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Steel Production

The quality of a steel is also impacted by the way it’s produced. There are basically three production methods of steel:


  • “Conventional” metallurgy - continuous casting and ingot casting

  • Powder metallurgy

Regardless of the method, the production process at the beginning is identical and resembles the cooking of a soup:


  1. Scrap metal is poured into a container and molten (Boil water)

  2. Alloys are added to the steel (Add ingredients)

  3. Everything is mixed well (Stir)

  4. Samples are taken from the mix for a chemical analysis (Taste)

  5. Depending on the result, further elements are added to reach the desired chemical composition of the material (Season)

  6. Another mixing (Stir)

The production starts to differ from here:

Continuous casting

  • The liquid steel is poured down a chute and cast into a strip of steel

  • The strips are hot/cold rolled into the desired width and length

Continuous casting is the most common and inexpensive way to produce steel.

Ingot casting

  • Liquid steel is poured into a mold to an obelisk like shape (ingot)

  • The ingot is pounded (for knife steel) into strips

  • The strips are hot/cold rolled into the desired shape

In ingot casting, the impurities usually segregate to the top and bottom of the ingot and are cut off. Furthermore, the pounding of the hot ingot into a flat shape (for knives) has a positive impact on the microstructure, with a reduced size and a more even distribution of carbides. Both steps make ingot cast steel slightly more expensive than continuous casting, which is why it's less common for strip steel.

Powder metallurgy

  • The liquid melt is atomized into small particles (powder steel) with Nitrogen gas and filled into metal containers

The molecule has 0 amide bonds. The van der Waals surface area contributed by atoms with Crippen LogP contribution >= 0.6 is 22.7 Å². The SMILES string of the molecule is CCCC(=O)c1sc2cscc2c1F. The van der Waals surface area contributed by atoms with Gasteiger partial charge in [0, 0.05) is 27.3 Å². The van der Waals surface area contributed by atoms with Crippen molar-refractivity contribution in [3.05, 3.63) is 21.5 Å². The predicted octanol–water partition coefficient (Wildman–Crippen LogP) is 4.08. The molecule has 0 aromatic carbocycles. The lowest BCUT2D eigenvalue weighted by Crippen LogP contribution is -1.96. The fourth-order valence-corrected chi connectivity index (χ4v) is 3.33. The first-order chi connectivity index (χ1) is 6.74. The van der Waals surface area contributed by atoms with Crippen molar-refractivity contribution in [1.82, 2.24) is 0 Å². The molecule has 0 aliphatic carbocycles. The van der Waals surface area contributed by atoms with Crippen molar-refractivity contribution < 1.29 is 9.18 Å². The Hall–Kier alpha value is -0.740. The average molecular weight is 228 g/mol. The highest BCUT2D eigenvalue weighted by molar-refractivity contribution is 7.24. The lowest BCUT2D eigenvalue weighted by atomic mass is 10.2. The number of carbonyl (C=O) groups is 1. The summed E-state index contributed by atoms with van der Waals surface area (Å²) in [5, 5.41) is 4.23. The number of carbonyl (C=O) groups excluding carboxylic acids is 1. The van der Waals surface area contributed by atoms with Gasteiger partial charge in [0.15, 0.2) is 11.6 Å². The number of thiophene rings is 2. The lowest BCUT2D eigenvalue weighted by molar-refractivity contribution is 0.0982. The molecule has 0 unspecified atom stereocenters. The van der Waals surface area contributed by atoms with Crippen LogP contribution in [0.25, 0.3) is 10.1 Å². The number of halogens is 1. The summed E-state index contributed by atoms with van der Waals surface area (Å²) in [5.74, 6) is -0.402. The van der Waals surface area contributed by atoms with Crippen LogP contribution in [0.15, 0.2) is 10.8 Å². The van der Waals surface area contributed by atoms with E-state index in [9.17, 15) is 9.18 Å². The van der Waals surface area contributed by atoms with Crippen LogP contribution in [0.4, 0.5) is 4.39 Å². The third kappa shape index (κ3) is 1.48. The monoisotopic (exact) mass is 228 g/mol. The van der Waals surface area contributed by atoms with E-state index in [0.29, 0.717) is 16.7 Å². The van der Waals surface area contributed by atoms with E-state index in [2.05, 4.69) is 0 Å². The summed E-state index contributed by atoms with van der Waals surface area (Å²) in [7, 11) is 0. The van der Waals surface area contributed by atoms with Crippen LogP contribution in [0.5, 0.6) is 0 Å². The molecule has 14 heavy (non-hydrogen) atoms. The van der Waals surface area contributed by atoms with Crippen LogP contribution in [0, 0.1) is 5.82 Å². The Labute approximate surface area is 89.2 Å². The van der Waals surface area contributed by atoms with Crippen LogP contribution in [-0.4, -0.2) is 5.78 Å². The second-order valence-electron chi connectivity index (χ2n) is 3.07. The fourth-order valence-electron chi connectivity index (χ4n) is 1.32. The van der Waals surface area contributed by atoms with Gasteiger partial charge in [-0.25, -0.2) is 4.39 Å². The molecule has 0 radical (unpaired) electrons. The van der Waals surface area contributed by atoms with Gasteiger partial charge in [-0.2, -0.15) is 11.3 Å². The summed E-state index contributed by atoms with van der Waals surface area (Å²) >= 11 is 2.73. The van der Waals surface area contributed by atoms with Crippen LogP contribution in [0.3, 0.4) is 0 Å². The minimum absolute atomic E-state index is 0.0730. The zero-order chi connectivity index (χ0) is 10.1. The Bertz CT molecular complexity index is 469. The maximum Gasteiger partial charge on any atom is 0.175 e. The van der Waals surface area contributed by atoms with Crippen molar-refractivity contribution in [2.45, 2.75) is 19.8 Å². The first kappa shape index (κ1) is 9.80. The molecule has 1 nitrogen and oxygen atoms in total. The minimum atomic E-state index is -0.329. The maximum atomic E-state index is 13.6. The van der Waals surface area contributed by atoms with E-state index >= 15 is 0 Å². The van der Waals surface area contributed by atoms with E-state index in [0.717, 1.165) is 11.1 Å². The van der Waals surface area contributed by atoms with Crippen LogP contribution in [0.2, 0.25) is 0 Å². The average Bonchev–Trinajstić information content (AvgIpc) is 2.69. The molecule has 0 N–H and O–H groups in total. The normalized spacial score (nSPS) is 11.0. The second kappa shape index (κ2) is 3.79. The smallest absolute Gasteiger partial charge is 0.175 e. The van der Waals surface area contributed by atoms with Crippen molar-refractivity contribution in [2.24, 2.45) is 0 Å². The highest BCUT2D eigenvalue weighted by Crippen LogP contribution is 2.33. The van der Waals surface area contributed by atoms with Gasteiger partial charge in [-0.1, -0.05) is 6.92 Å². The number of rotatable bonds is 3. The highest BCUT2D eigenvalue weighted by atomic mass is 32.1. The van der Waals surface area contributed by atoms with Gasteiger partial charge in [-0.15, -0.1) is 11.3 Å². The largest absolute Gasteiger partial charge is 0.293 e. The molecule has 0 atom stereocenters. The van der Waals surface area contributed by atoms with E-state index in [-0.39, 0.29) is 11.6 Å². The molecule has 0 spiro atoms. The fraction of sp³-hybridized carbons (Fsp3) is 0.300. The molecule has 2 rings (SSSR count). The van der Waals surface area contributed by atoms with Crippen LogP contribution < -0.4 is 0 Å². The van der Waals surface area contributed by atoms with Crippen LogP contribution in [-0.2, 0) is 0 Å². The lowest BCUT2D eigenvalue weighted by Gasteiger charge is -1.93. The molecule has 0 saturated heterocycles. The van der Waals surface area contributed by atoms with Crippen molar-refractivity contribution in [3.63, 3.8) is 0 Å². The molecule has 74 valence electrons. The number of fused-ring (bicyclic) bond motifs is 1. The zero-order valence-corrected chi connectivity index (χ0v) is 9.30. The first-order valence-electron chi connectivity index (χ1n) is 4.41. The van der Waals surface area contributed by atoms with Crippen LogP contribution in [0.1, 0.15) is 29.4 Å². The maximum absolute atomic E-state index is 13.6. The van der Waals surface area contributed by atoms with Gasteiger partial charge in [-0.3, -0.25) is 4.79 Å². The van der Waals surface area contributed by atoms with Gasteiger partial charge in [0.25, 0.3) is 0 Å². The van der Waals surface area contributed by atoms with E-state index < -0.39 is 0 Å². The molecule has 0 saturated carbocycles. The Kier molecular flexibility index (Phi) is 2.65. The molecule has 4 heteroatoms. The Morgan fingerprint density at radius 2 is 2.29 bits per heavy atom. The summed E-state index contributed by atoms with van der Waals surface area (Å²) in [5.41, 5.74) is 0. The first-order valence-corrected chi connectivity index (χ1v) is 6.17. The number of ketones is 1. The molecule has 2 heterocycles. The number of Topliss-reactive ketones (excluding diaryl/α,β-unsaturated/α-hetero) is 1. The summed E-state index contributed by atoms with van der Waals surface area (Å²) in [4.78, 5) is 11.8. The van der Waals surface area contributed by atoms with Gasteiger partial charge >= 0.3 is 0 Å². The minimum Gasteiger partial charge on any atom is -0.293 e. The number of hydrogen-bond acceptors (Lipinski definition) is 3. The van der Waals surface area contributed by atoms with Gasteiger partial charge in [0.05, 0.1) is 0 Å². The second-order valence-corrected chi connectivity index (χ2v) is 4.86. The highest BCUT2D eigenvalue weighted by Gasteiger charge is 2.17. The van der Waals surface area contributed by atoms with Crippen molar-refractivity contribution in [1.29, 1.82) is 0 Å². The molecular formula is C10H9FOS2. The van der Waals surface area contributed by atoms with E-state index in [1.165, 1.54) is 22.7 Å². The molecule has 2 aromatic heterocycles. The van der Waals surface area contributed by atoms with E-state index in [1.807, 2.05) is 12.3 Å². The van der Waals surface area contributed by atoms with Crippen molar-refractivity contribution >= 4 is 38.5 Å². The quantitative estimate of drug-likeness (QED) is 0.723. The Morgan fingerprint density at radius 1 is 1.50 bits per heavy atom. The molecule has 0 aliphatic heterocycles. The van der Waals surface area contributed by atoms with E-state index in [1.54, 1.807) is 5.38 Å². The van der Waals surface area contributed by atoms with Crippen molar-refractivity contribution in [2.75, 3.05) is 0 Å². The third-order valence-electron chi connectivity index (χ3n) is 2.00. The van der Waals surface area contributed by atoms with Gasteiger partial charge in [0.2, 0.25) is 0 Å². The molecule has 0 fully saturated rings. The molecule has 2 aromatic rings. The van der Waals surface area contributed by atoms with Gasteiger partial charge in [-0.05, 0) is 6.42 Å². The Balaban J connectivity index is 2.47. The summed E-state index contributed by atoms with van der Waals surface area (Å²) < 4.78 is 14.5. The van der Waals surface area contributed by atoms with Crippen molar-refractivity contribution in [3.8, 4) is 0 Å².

• The powder steel is put into a hot isostatic press, where the powder is compacted with heat and pressure into to a fully dense block

  • The blocks are compacted and hot / cold rolled into the desired shape

Powder metallurgy produces the highest quality steel, with very fine and very evenly distributed carbides. But production costs are significantly higher than in both continuous and ingot casting.

Which is now the best way to produce knife steel?

It very much depends on the desired properties of a steel. With low alloy steel / low carbon content (<0.6%), you won’t see much benefit from the more expensive production methods like ingot casting or powder metal.

The more highly alloyed steel becomes and the higher the carbon content is, the larger the carbide size becomes. With middle-alloyed steels (carbon content between 0.6% and 0.8%), ingot casting can help to improve the microstructure. 

Once the carbon content rises (above 0.8%, e.g. VG10 – see picture), the size of the carbides increases significantly. Moreover, it’s impossible to avoid large primary carbides, resulting in a coarse microstructure with large, unevenly spread carbides (in red circles in pic. below).

So for the hardest knife with high carbon content, there is little choice to using powder steel like SG2 or ZDP189, which even at the hardness of HRC 66 will have reasonably small, evenly dispersed carbides, despite of a very high carbon volume (see picture below).

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